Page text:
A Prospective Comparison of Lower Extremity Kinematics and Kinetics Between Injured and Non-Injured Collegiate Cross Country Runners
Dudley RI, Pamukoff DN, Lynn SK, Kersey RD, & Noffal GJ. Human Movement Science. 2017; 52:197-202. doi: 10.1016/j.humov.2017.0.007
Take Home Message: Cross country runners who developed a running-related injury during a season had greater knee valgus and ankle eversion velocity before the season started compared with runners who remained injury free.
Running is generally considered to have many positive benefits; however, runners are at greater risk for injury due to the repetitive loads associated with running. It remains unclear if a runner’s biomechanics may predispose them to a running-related injury. Hence, the researchers in this specific prospective study followed collegiate cross country runners with a goal to identify factors related to a new running-related injury. The researchers followed 32 cross county athletes on the same team, who would have similar training practices and loads, over a 14-week cross country season. At the start of the season, all athletes had no running-related injuries within the previous 6 months. The researchers assessed each athlete’s navicular drop and then their running gait with a motion analysis system. A certified athletic trainer documented any running-related injuries that caused an athlete to miss at least one full practice session. Twelve (39%) athletes suffered an injury over the course of the season. The researchers reported that runners who suffered an injury had greater knee adduction moment and ankle eversion velocity than runners who remained injury free.
The findings of this study are interesting because they potentially identify 2 variables that contribute to running-related injury risk. This is one of the first studies to prospectively follow runners with similar training patterns. This allowed the authors to control for many factors that could cause false findings. These findings are interesting and support other previous research that shows that knee adduction moment or knee valgus is linked with injury risk. Rehabilitation and preventative programs could specifically target hip abduction musculature to try to limit the amount of adduction that occurs during running to try to mitigate injury risk. It would have been interesting if these authors re-assessed running gaits during various time points in the season. Many athletes start to develop soreness and pain, but might not report an injury to their athletic trainer. Compensatory patterns may start to develop and could serve as an early identifier of impending injury, and an opportunity for earlier intervention. Also – as fatigue sets in, there are variables that change. Ultimately, there are were couple of biomechanical attributes that were linked with increased running-related injury risk. While most clinicians cannot perform a complex gait analysis, we can utilize this information to try to look at eccentric hip and ankle muscular control and prescribe appropriate preventative strengthening exercises.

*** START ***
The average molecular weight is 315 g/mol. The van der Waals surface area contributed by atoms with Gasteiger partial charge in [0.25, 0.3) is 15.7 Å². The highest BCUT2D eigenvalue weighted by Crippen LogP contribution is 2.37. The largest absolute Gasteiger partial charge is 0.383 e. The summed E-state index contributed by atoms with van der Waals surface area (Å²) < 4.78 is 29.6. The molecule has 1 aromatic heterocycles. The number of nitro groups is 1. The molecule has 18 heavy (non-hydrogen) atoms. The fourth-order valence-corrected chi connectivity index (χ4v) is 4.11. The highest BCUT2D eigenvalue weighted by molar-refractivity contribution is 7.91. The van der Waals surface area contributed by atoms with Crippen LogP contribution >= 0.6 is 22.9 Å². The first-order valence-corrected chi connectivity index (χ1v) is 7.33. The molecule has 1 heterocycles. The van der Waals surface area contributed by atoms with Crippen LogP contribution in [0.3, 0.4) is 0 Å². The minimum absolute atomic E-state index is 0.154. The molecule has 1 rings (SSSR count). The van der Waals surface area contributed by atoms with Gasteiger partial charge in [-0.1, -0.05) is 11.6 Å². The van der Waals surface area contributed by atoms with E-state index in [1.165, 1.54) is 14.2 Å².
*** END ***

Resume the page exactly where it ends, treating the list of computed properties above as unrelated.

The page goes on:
Questions for Discussion: What do you use for injury risk assessments in runners? Are there any other clinical evaluations that you commonly use for injury risk in athletes?
Written by: Nicole Cattano
Reviewed by: Jeffrey Driban